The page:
Since 2013, CTAHR has been honored to be invited to Waimea Valley Botanical Garden’s Kalo and ʻAwa Festival on the North Shore of Oʻahu.
This year, the Dept. of Tropical Plant and Soil Sciences and Dept. of Family and Consumer Sciences participated once again byproudly hosting an educational booth that focused on educating participants about kalo plant parts, varieties, and groups. Josh Silva, Amjad Ahmad, Jensen Uyeda, Jonathan Deenik, Tina Lau, Alberto Ricordi, and Christine Hanakawa distributed kalo hulis, as well as sugarcane cuttings, Mamaki seeds, recipes, and vegetable seeds generously provided by Foodland Hawaiʻi. Meanwhile, Waimea Valley cooked and prepped a bounty of kalo varieties for taste testing, hosted educational talks, and conducted demonstrations on the use of kalo and ʻawa.
“Mahalo for coming over, your booth was very educational, fun for both adults and kids, and the huli given away to the community was awesome!” says Josephine Hoh of Waimea Valley Botanical Garden. “About 650 people attended this free eventon September 9. It was a wonderful gathering for all!”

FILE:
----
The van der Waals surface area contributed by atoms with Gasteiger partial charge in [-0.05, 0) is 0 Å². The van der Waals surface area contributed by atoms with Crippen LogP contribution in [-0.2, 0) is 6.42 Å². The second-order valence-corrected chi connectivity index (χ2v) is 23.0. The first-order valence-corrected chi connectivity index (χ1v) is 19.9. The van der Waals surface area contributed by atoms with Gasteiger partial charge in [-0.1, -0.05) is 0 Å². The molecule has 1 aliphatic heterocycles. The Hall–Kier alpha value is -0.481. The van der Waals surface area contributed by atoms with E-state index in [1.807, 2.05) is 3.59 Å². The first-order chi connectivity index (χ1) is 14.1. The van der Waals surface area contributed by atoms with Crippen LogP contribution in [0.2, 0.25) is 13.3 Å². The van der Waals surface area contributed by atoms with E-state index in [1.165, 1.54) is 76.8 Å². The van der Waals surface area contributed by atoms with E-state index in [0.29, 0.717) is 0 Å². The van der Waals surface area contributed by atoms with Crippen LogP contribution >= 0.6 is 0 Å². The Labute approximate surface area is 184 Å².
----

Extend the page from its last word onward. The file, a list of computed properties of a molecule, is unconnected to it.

Currently, Waimea Valley Botanical Garden houses about 53 varieties of Hawaiian kalo in its collection, Josephine explains. The Kalo workshop started with a need to get Waimea’s kalo collections named and verified. Starting in 2006, the late Uncle Jerry Konanui and Penny Levin helped look through the collection and discuss kalo. Other interested folks came along to listen and learn.
The workshop grew into the Kalo and Awa Festival in 2013 under the non-profit management of Hi`ipaka LLC. This year, the festival drew many farmers, growers, educators, cultural artisans, product creators, and vendors to gather and share kalo plantlets, kalo and awa knowledge, and stories.